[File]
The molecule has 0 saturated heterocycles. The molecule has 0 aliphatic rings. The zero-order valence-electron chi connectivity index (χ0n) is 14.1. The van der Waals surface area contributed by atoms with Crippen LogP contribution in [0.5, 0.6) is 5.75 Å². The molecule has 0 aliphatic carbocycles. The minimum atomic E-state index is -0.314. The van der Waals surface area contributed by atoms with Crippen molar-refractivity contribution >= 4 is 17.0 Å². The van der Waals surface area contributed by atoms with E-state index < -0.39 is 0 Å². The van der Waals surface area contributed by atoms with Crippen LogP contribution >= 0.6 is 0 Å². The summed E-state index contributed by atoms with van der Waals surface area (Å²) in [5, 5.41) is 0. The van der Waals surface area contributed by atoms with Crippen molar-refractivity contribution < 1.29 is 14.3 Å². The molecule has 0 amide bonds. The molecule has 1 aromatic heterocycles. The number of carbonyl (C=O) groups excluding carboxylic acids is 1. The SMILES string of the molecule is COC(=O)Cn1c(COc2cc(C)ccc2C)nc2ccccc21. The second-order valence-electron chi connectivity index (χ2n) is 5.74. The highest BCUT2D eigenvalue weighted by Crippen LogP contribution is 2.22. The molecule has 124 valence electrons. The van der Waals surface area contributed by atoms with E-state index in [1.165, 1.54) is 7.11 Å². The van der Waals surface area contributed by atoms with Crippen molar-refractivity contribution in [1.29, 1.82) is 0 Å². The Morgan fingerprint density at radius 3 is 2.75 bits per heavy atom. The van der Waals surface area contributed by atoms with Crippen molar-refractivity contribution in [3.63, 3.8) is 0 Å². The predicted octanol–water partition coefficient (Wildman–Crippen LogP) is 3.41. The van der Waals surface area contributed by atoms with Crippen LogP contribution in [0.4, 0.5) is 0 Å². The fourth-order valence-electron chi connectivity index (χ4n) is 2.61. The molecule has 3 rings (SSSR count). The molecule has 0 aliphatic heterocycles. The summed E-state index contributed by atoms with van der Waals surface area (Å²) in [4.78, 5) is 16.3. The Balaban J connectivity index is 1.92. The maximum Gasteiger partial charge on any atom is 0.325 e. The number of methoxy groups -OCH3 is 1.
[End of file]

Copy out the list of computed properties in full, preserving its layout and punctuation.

The molecule has 0 saturated heterocycles. The molecule has 0 aliphatic rings. The zero-order valence-electron chi connectivity index (χ0n) is 14.1. The van der Waals surface area contributed by atoms with Crippen LogP contribution in [0.5, 0.6) is 5.75 Å². The molecule has 0 aliphatic carbocycles. The minimum atomic E-state index is -0.314. The van der Waals surface area contributed by atoms with Crippen molar-refractivity contribution >= 4 is 17.0 Å². The van der Waals surface area contributed by atoms with E-state index < -0.39 is 0 Å². The van der Waals surface area contributed by atoms with Crippen LogP contribution >= 0.6 is 0 Å². The summed E-state index contributed by atoms with van der Waals surface area (Å²) in [5, 5.41) is 0. The van der Waals surface area contributed by atoms with Crippen molar-refractivity contribution < 1.29 is 14.3 Å². The molecule has 0 amide bonds. The molecule has 1 aromatic heterocycles. The number of carbonyl (C=O) groups excluding carboxylic acids is 1. The SMILES string of the molecule is COC(=O)Cn1c(COc2cc(C)ccc2C)nc2ccccc21. The second-order valence-electron chi connectivity index (χ2n) is 5.74. The highest BCUT2D eigenvalue weighted by Crippen LogP contribution is 2.22. The molecule has 124 valence electrons. The van der Waals surface area contributed by atoms with E-state index in [1.165, 1.54) is 7.11 Å². The van der Waals surface area contributed by atoms with Crippen molar-refractivity contribution in [1.29, 1.82) is 0 Å². The Morgan fingerprint density at radius 3 is 2.75 bits per heavy atom. The van der Waals surface area contributed by atoms with Crippen molar-refractivity contribution in [3.63, 3.8) is 0 Å². The predicted octanol–water partition coefficient (Wildman–Crippen LogP) is 3.41. The van der Waals surface area contributed by atoms with Crippen LogP contribution in [0.4, 0.5) is 0 Å². The fourth-order valence-electron chi connectivity index (χ4n) is 2.61. The molecule has 3 rings (SSSR count). The molecule has 0 aliphatic heterocycles. The summed E-state index contributed by atoms with van der Waals surface area (Å²) in [4.78, 5) is 16.3. The Balaban J connectivity index is 1.92. The maximum Gasteiger partial charge on any atom is 0.325 e. The number of methoxy groups -OCH3 is 1.